- Morning smoothies. I still love my NutriBullet with a fiery passion.
From the profound to the trivial, these are the things I’m grateful for this year. I’ve let my daily gratitude list go by the wayside this year and this is a good time to start it back again. A gratitude habit can be a really powerful thing.
My friend, the amazing organizer Geralin Thomas, has written a fabulous new book, Decluttering Your Home: Tips, Techniques & Trade Secrets. The 176-page book, published by Firefly Books, is heavily illustrated with beautiful photos and drawings.
The publisher provided me with a copy to review and give away to one lucky reader! (See giveaway details below.)
I need to start this review with a disclosure: Geralin is a good friend of mine, as regular readers of the blog know. So I’m admittedly biased. But, really, even if I had never met Geralin, I think I’d be gaga over this book.
After an overview chapter on clutter and the hold it can have over us, the book is divided into the following sections:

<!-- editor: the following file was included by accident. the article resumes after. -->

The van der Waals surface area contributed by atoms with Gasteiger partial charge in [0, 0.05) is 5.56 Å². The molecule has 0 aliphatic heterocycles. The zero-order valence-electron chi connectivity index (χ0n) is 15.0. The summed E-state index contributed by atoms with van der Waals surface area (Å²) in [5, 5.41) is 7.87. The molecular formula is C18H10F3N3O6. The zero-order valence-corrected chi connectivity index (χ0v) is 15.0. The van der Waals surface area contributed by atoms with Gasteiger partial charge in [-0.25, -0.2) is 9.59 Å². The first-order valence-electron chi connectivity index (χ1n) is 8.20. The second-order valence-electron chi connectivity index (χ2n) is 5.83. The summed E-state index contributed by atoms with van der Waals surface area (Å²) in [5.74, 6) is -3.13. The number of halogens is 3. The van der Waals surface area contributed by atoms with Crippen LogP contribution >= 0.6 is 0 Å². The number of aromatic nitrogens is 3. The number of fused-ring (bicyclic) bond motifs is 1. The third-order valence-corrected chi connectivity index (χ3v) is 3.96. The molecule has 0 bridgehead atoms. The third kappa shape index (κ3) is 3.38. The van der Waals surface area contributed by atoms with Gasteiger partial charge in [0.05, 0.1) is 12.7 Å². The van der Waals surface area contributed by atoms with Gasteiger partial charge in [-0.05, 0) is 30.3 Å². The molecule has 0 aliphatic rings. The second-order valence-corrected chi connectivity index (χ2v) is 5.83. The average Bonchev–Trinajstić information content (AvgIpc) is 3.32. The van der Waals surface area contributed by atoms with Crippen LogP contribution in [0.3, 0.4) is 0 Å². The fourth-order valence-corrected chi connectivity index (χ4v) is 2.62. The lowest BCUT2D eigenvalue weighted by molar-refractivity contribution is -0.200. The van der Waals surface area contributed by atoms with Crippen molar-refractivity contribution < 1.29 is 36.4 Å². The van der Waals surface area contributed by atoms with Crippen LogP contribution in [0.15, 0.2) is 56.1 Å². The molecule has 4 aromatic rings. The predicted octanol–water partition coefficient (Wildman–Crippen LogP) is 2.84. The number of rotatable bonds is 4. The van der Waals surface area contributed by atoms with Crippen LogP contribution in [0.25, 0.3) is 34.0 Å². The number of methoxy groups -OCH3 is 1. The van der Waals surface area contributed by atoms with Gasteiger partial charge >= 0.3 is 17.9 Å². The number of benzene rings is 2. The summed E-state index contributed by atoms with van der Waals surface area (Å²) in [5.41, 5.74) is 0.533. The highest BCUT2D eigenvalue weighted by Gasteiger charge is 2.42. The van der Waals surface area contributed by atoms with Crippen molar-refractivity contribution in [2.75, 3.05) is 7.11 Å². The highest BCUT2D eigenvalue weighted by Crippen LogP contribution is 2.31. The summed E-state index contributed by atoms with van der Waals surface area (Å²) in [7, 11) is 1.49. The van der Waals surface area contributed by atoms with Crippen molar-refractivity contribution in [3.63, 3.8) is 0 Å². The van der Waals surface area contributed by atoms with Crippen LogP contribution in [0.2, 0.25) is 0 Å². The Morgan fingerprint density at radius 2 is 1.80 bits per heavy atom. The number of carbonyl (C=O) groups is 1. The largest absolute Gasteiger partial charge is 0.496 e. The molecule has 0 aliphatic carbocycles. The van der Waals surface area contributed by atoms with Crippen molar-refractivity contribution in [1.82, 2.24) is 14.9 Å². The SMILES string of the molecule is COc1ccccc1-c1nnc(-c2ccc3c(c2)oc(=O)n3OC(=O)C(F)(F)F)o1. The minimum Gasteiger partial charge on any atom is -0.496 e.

- Household clutter (divided by space in the house)
- Digital clutter
- Calendar clutter
- Checklists and planners
Here is a photo of an interior spread in the Kitchen chapter of the book.
Geralin has been a professional organizer since 2002. It’s abundantly apparent in this book that she knows her stuff. The book is full of bite-sized information and suggestions for every area in the house. It’s richly illustrated, making it really appealing to read and very accessible.
The information in the book is a wonderful combination of practical and aspirational. She covers things that are in every home (like junk drawers) to things that I probably could only aspire to (a converted armoire-style storage cabinet with custom-made drawers to act as a pantry). So in that way, it’s a little like Pinterest!
In the book, Geralin offers specific suggestions on decluttering, as well as fantastic organizing and storage tips. So if you’re not dealing with a whole lot of clutter but just want to fine tune your organizing, you’ll love this. If you are dealing with clutter, it’ll be a godsend. I love the chapter on maintenance, which covers creating habits and also offers advice on coping with backsliding. And the final chapter—full of checklists of chores, tasks, and even wardrobe and meal planners—is really useful.